About Valley Fever

Valley Fever is caused by the fungus Coccidioides spp. (C. immitis, C. posadasii)

Valley Fever derives its name from its discovery in the San Joaquin Valley of California, where it was also referred to as "San Joaquin Valley Fever" or "Desert Rheumatism." The medical name for Valley Fever is coccidioidomycosis (often shortened to "cocci").

Valley Fever is not a "contagious" disease; it is not passed from person to person.

Valley Fever is contracted only by the inhalation of the coccidioides fungal spores. Even if multiple animals or humans are affected in a household, each infection was acquired by inhaling spores from the soil. Coughing cannot spread it between animals or people. The spores change form in tissues of the body and are not contagious in tissue form.

Second infections are rare. Valley Fever symptoms generally occur within three weeks of exposure.

Many visitors from nonendemic areas develop Valley Fever after returning home from the Southwest, and their physicians may not be familiar with the disease.

Many domestic and native animals are susceptible to the disease.

Such as dogs, cats, horses, cattle, sheep, burros, coyotes, rodents, bats and snakes. Dogs are especially susceptible and often need long-term therapy with anti fungal medications.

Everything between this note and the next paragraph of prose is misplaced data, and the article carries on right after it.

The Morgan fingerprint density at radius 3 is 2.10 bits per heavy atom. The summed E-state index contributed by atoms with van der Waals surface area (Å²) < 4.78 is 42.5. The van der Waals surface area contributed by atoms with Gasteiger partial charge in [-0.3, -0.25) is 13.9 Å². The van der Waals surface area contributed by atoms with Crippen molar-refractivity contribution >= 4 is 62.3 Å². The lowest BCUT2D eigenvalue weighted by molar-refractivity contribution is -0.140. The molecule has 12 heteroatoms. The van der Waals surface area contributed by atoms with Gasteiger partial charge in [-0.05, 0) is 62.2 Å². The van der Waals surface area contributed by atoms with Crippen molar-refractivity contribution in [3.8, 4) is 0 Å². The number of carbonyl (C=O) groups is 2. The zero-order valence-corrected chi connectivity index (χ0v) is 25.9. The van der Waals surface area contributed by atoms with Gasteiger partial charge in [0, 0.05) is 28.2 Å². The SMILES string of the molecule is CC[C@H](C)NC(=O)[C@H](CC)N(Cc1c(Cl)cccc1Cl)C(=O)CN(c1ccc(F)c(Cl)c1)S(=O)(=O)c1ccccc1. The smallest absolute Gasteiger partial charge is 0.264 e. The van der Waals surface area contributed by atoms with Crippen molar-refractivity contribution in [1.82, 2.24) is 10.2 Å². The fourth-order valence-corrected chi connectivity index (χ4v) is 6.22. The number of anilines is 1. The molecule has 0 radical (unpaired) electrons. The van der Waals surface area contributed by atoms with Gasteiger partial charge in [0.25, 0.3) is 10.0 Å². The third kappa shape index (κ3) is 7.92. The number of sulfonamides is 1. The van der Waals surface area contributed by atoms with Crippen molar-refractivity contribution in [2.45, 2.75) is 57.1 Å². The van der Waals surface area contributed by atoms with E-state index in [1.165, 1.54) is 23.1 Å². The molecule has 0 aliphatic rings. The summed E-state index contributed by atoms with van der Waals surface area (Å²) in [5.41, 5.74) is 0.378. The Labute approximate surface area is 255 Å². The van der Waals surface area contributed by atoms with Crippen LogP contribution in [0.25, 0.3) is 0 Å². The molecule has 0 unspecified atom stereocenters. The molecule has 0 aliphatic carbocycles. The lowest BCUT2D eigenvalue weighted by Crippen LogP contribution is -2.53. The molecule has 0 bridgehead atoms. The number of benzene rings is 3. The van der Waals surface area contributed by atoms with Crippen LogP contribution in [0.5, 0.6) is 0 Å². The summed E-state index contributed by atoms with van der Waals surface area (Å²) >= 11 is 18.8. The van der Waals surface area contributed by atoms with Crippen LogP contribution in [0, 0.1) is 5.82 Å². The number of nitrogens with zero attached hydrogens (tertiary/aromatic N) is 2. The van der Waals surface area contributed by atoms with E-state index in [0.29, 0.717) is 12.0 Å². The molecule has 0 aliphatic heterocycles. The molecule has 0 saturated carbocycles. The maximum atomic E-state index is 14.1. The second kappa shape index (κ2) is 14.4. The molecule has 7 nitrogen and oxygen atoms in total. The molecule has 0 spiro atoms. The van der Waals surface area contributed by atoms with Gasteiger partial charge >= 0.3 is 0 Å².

Area of Distribution:


The fungus Coccidioides grows in soils in areas of low rainfall, high summer temperatures and moderate winter temperatures, such as the southwestern United States and northern Mexico, specifically:

  • San Joaquin and central valleys of California

  • Southern Arizona (especially in Phoenix and Tucson)

  • Southern Nevada, New Mexico and western Texas (especially El Paso)

  • East-central Utah and south-eastern Washington (recently found)

  • Sonora and Chihuahua, Mexico

  • Semiarid and arid soils of Central and South America


How a Valley Fever Infection Occurs:

  1. The fungal spores become airborne when the soil is disturbed by winds, construction, farming or other activities
  2. Infection occurs when a spore is inhaled
  3. Within the lung, the spore changes into a larger, multi-cellular structure called a spherule
  4. The spherule grows and bursts, releasing endospores which develop into more spherules